Over the years, the meaning of classroom management has evolved from behavioral interventions helping teachers “control” students’ misbehavior “to serving as a more holistic descriptor of teachers’ actions in orchestrating supportive learning environments and building community” (Evertson & Harris, 1999, p. 60). Despite the conceptual transition, classroom management continues to be a pressing issue among all teachers, particularly for novices (Melnick & Meister, 2008) and those who teach in urban schools (Howard, 2003). The ways in which educators define appropriate behavior is culturally influenced, and when teachers and students come from different cultural backgrounds, issues of student behavior are likely to surface. For instance, many East Asian cultures view direct eye contact as disrespectful when speaking with someone of dominant status (Galanti, 2008). However, in Western cultures, avoiding eye contact can be perceived as suspicious. As our nation’s children become increasingly diverse, culturally responsive classroom management (CRCM) addresses “the need for teachers to develop the knowledge, skills, and predispositions to teach children from diverse, racial, ethnic, language, and social class backgrounds” (Weinstein, Curran, & Tomlinson-Clarke, 2003, p. 270). Seeking to create classrooms where all students are motivated to learn in a safe and supportive environment, teachers who are culturally responsive consider students’ backgrounds in their responses to their students’ behavior. These teachers do not aim to control students or instill fear. Rather, these teachers focus on the whole child and create learning environments that nurture their academic and social well-being. After spending two months observing Sasha’s teaching and interviewing her both formally and informally, I have identified five CRCM strategies she used to prepare students for success both in and out of the classroom.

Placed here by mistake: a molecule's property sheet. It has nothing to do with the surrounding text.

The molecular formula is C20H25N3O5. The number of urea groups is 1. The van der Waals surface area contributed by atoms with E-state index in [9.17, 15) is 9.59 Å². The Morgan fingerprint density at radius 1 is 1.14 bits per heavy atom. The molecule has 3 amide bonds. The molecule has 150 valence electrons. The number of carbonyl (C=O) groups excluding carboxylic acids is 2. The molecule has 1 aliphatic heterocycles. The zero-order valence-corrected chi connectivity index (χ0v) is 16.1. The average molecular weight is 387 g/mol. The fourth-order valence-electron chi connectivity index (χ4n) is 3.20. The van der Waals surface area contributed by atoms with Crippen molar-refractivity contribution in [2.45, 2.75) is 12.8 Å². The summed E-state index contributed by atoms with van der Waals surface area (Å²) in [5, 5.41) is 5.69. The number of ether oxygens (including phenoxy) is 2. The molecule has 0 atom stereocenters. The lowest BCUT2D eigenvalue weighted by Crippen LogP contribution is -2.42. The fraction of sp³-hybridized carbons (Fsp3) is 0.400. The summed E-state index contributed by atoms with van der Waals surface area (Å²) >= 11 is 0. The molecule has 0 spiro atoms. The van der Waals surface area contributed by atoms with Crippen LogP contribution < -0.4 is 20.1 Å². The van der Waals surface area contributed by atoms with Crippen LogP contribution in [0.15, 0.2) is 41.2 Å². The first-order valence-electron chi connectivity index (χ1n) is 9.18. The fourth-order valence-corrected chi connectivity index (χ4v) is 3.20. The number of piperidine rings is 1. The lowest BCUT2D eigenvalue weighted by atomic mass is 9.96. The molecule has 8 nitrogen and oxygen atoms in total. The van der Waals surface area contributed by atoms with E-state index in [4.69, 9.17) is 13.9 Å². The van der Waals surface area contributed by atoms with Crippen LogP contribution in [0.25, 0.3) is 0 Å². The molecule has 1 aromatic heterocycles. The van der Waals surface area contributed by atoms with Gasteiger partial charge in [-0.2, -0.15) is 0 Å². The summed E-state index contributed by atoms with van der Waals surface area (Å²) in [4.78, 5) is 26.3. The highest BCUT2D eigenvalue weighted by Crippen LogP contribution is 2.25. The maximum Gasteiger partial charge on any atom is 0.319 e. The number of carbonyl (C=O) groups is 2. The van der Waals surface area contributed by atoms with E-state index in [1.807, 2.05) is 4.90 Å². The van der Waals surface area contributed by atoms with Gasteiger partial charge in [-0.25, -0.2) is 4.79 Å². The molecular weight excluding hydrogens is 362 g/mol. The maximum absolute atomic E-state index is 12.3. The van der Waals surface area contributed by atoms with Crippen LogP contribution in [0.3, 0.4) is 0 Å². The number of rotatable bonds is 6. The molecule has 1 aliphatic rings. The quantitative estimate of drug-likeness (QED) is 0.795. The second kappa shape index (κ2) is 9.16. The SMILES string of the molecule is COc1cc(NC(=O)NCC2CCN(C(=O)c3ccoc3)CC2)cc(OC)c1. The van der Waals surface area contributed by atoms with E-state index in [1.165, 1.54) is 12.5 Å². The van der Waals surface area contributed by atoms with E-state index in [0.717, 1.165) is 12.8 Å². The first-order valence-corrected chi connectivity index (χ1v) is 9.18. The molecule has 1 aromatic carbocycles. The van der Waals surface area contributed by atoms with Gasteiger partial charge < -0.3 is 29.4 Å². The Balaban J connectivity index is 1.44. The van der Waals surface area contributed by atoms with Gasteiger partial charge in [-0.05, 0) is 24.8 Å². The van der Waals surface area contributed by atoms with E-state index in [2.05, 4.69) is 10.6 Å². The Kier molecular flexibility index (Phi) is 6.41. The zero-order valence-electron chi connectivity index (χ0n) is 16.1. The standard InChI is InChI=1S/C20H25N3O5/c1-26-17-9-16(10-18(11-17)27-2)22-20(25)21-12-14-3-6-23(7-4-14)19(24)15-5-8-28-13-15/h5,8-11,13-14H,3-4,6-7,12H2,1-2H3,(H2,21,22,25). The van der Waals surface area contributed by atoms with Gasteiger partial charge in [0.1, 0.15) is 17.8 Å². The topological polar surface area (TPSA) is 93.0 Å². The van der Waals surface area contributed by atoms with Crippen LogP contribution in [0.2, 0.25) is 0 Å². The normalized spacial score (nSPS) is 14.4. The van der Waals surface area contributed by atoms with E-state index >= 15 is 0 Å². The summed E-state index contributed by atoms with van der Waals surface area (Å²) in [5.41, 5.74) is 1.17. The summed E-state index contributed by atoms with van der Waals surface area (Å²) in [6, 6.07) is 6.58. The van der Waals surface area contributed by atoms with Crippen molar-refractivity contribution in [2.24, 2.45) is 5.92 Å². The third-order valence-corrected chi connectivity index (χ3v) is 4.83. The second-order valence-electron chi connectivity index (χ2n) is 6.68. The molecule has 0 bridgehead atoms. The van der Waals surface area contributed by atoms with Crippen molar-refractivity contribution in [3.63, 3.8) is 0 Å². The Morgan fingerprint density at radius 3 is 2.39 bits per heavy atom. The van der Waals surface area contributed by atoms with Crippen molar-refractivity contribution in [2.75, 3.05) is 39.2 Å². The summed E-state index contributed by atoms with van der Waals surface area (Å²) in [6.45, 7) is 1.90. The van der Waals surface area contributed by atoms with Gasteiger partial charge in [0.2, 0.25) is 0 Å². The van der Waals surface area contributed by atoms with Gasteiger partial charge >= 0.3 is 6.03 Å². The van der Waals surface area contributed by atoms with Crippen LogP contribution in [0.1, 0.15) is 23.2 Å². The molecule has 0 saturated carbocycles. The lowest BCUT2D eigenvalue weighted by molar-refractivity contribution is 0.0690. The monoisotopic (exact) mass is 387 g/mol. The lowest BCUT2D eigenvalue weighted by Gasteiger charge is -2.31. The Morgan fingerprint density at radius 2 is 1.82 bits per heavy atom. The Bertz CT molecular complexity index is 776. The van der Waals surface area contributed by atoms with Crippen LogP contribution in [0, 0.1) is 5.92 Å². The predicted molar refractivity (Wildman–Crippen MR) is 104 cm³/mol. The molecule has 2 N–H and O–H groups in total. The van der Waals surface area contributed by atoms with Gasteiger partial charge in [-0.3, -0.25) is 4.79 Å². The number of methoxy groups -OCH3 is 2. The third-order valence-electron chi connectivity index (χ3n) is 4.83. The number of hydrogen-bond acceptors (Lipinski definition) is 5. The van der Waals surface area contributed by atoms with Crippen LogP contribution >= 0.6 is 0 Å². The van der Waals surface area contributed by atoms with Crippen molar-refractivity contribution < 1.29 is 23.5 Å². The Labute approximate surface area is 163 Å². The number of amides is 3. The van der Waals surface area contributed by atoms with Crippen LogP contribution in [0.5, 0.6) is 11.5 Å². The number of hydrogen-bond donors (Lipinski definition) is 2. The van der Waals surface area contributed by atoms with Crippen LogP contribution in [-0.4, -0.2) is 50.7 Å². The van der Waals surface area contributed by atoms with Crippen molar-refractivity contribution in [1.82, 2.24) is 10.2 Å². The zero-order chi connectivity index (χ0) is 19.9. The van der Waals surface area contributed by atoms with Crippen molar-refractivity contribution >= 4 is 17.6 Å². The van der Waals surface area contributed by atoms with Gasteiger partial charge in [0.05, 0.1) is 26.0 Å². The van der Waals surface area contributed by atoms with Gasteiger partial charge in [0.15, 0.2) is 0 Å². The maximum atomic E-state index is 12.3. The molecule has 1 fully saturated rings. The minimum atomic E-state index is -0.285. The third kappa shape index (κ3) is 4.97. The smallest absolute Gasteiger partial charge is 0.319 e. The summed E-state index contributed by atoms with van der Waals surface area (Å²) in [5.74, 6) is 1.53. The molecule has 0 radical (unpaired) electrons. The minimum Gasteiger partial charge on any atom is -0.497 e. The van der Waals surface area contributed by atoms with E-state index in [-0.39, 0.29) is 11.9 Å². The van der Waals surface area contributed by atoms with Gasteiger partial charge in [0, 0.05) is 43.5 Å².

The ways in which educators define appropriate behavior is culturally influenced, and when teachers and students come from different cultural backgrounds, issues of student behavior are likely to surface.

Knowing Students by Looking Beneath the Surface

Knowing students seems obvious, but the process of doing so can be a challenge when teachers are faced with the crush of the classroom and do not share the cultural background of their students. From the beginning of the year, Sasha dug beneath the surface, getting to know students on a personal level. For Sasha, getting to know students meant more than acquiring information about test scores or whether a student had been retained. The review of the curriculum file was replaced by in-depth understanding of students’ personal narratives. By conducting individual student interviews, developing relationships with families, and observing students as they interacted with peers, Sasha learned about students’ often impoverished living situations and the effects on their lives, specific family struggles, students’ strengths, how they learned best, and specific skills they needed to improve. Sasha shared that students’ goals included demonstrating respect for their peers, improving organizational skills, developing more positive attitudes, and learning to work with others. Taking a genuine interest in students guided the ways in which she used this information to personalize her management strategies in the pursuit of improving the skills they needed to be successful in life.